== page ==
In the midst of a rainstorm, I spotted two scooters in Soulard that were parked in the middle of the street and not appearing on the Lime app's GPS map. Upon closer inspection, I realized they both had been left unlocked by the people who had been riding them — you have to push a button within the app to end your ride, which they did not. It appeared as though these people abandoned their rides when the rain picked up and simply forgot to turn them off.
I waited a while for them to turn up, and even poked my head in the nearby businesses to see if anyone was around to claim them, but when that proved fruitless I decided they were abandoned and threw both scooters in the back of a hatchback to take elsewhere for more study. Since they were already unlocked I didn't have to deal with that robot voice screaming at me about the police. There's no way a single person could transport two scooters with only one cell phone other than by the previous riders' neglect, and there's also no way to lock the bike for someone else if they errantly forgot to do so themselves, so this seemed the best option.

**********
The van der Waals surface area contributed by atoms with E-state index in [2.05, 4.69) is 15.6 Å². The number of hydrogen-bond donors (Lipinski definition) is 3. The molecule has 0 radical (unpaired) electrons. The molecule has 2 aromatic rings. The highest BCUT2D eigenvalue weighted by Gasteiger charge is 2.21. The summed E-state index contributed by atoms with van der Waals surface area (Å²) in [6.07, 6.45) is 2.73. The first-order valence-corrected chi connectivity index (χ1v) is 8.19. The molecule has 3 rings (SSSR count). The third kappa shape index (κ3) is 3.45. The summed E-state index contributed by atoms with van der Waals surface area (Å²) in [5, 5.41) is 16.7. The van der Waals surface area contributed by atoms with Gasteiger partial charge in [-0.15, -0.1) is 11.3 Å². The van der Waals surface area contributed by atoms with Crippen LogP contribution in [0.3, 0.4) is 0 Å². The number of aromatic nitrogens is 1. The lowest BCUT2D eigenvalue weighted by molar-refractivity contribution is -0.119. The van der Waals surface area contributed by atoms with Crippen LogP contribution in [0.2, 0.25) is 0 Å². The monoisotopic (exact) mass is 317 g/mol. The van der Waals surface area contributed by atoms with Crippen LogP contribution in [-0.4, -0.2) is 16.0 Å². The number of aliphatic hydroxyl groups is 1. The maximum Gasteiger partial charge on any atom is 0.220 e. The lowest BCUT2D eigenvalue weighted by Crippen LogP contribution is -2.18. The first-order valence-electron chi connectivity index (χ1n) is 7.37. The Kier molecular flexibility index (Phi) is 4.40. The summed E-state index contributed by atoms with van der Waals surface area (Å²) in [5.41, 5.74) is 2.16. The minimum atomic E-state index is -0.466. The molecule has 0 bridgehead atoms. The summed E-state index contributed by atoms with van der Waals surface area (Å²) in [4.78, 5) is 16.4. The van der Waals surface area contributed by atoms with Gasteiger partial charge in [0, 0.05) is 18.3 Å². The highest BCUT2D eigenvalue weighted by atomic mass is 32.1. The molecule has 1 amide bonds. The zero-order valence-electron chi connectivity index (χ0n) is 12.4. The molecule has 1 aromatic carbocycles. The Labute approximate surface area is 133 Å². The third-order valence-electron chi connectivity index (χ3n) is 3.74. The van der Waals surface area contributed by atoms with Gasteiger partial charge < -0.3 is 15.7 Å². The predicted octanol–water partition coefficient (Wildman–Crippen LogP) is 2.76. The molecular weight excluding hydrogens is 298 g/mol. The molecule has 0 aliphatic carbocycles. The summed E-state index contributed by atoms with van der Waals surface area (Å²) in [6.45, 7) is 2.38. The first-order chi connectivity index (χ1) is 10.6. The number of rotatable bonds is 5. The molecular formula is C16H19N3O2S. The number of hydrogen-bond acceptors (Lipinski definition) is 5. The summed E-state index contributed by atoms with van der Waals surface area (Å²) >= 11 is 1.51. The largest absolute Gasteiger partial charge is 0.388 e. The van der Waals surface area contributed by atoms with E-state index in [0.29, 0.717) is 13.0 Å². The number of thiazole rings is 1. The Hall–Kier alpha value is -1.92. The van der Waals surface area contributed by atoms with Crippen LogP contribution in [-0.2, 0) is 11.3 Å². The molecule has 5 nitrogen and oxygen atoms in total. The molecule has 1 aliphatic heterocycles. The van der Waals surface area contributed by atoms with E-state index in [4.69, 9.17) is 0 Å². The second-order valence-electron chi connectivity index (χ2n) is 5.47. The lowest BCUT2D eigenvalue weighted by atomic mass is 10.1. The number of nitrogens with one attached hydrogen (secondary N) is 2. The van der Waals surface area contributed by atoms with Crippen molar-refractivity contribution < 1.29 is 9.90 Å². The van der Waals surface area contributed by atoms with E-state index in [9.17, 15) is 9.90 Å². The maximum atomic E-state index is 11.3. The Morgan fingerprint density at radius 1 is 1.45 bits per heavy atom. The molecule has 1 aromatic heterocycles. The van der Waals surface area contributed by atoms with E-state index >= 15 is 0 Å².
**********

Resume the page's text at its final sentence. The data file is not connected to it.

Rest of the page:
About an hour later one of the scooters was finally locked by whoever in Soulard had left it on. The other one's battery died before anyone ever locked it. Seeing that Lime charges 15 cents every minute that a scooter is unlocked, it would be wise not to forget to shut yours down when you finish riding.
11. Your Bank Might Not Know What's Happening And Panic.
Twice over the course of the weekend my bank suspended the use of my debit card, thinking it had been stolen because there were suddenly dozens of payments to Lime. Maybe be prepared to talk to some customer service representatives.
12. They Bring People To You.
Lime employee Marcus Wolff says that the furthest he's had to travel so far to pick up a scooter has been Kirkwood.